U.S. Senate Majority Leader Mitch McConnell (CNS photo/Aaron P. Bernstein, Reuters)

Students often leave term papers to the last minute, but even college freshmen would never submit as finished work an essay with changes illegibly scrawled along the side.

Republican senators hold themselves to a much lower standard. They voted in the early morning hours on Saturday to reorder large parts of the American economy on the basis of a bill that those freshmen would be ashamed of. It was a thrown-together reactionary mess forced through with little forethought and virtually no debate. Key, supposedly “moderate” Republican senators endorsed the massive piece of legislation even before they knew what was in it, and voted down a motion to put off a vote at least long enough so they might actually understand what they were doing. Legislating has routinely been compared with sausage-making, but this time, Republican leaders wanted to keep citizens from knowing what poisons they were injecting into this particular sausage.

When Congress did truly big things in the past—the Affordable Care Act, the major tax cuts of the Ronald Reagan and George W. Bush eras, the tax increases under Bill Clinton and Barack Obama—there was serious discussion over an extended time.

Debate and careful negotiation over trade-offs in a genuinely bipartisan context were at the heart of the success of the last comprehensive tax reform in 1986. By contrast, the GOP's extravaganza this year is entirely partisan, full of breaks for favored interests and punishments for those the party regards as its political enemies. To call it “reform” is an affront to generations of good-government advocates in both parties.

To call it “reform” is an affront to generations of good-government advocates in both parties.

Moreover, this tax monstrosity is so filled with gimmicks, carve-outs, and penalties for various sectors of our economy that its impact will be far greater than the Republican tax cuts of the 1980s and early 2000s. Those voting for it gave little thought to how it will affect many sectors of American life. This is exactly what its sponsors wanted. Scrutiny was this bill's greatest foe.

Besides pumping up already dangerous levels of economic inequality, the bill will add at least $1 trillion (and probably much more) to the debt at a moment when adding to deficits serves no useful economic purpose. This, in turn, could lead to interest-rate increases that will dampen whatever positive effects the tax cuts in the bill will have on growth. Oh yes, and Republicans will soon be using the new red ink they manufactured on behalf of the privileged to justify sharp cuts in Medicare, Medicaid, and programs for the needy.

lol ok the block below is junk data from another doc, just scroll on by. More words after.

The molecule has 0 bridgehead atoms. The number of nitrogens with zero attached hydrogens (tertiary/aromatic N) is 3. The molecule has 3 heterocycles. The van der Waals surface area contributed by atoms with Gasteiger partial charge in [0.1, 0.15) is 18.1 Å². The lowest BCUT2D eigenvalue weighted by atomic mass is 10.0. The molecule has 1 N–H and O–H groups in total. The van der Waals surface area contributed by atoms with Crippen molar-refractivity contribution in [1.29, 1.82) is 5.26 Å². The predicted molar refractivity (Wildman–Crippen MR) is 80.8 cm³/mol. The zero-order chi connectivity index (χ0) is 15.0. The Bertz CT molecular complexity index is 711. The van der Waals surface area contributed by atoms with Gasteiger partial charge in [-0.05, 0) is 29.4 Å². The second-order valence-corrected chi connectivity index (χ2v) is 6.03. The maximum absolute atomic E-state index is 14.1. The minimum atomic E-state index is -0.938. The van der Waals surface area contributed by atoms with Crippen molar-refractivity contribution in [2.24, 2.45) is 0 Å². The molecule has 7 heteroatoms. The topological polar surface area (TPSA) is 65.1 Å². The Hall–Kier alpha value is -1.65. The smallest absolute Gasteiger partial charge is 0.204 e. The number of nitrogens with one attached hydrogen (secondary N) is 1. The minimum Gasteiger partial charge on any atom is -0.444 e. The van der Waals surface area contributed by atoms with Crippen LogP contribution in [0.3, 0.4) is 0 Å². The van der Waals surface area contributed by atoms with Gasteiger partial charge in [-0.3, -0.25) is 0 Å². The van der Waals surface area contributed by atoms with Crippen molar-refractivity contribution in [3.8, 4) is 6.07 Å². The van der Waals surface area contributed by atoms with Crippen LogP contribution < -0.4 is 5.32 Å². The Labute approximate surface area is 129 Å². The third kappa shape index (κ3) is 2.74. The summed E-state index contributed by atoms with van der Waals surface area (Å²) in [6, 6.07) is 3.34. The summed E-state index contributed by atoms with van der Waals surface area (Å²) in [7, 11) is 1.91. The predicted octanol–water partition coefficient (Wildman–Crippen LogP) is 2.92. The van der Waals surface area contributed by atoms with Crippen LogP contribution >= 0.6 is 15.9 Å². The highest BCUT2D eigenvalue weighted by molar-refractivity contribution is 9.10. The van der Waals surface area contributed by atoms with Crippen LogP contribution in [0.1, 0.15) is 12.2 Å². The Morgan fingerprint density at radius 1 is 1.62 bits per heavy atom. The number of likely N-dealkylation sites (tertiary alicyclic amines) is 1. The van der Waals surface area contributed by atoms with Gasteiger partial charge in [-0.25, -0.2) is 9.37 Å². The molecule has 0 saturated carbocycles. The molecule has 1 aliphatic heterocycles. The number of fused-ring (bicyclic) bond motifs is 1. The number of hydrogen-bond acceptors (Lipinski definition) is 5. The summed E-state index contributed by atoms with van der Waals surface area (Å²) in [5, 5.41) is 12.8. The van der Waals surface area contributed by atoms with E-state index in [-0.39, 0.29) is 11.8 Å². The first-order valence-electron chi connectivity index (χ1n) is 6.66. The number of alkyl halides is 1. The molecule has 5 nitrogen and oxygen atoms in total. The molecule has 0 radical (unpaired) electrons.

The bill will undermine our system of higher education, which is one of the great prides of our country. What sense does it make to provide relief to heirs who did nothing to earn their inheritances other than be born—while increasing taxes on graduate students, whose incomes are already modest? Isn't there a near-universal consensus that investing in the skills of our people and in research is the way to foster growth and future well-being?

By tearing away the deductibility of state income and sales taxes, this legislative concoction could plunge some of our largest states—California, New York and New Jersey among them—into fiscal crises or force them to slash the help they give their lower-income citizens. Does anyone of right mind believe this will be good for our economy, let alone for social justice?

Ah, but these states are Democratic, so Republicans are happy to abuse their power to take a shot at their partisan opponents.

And isn't it funny, as former Federal Reserve Vice Chairman Alan Blinder pointed out in The Wall Street Journal, that so many of the provisions—keeping intact “egregious loopholes for real estate developers,” generously treating “pass-through“ income, killing the alternative minimum tax and being kind to heirs—just happen to be particularly good for a certain president of the United States who claimed he was fighting for the little guy and his family?

Between now and Election Day, 2018, not only Democrats but anyone who claims to believe in responsible and responsive government must hold up this scandalous abuse of power for all Americans to see. Republicans imposed an artificial deadline on their work and used craven, unconscionable and anti-democratic tactics solely to escape accountability. They did not want citizens to know how they were transferring piles of money to the wealthiest and the best-connected.

All senators who voted for this bill should be regularly reminded that they are now part of a government for the few imposed by the reckless.

E.J. Dionne's email address is [email protected]. Twitter: @EJDionne.

(c) 2017, Washington Post Writers Group


E. J. Dionne Jr. is a syndicated columnist, professor of government at Georgetown University, a senior fellow at the Brookings Institution, and a contributing writer for Commonweal. His most recent book is Code Red: How Progressives and Moderates Can Unite To Save Our Country (Macmillan, 2020).

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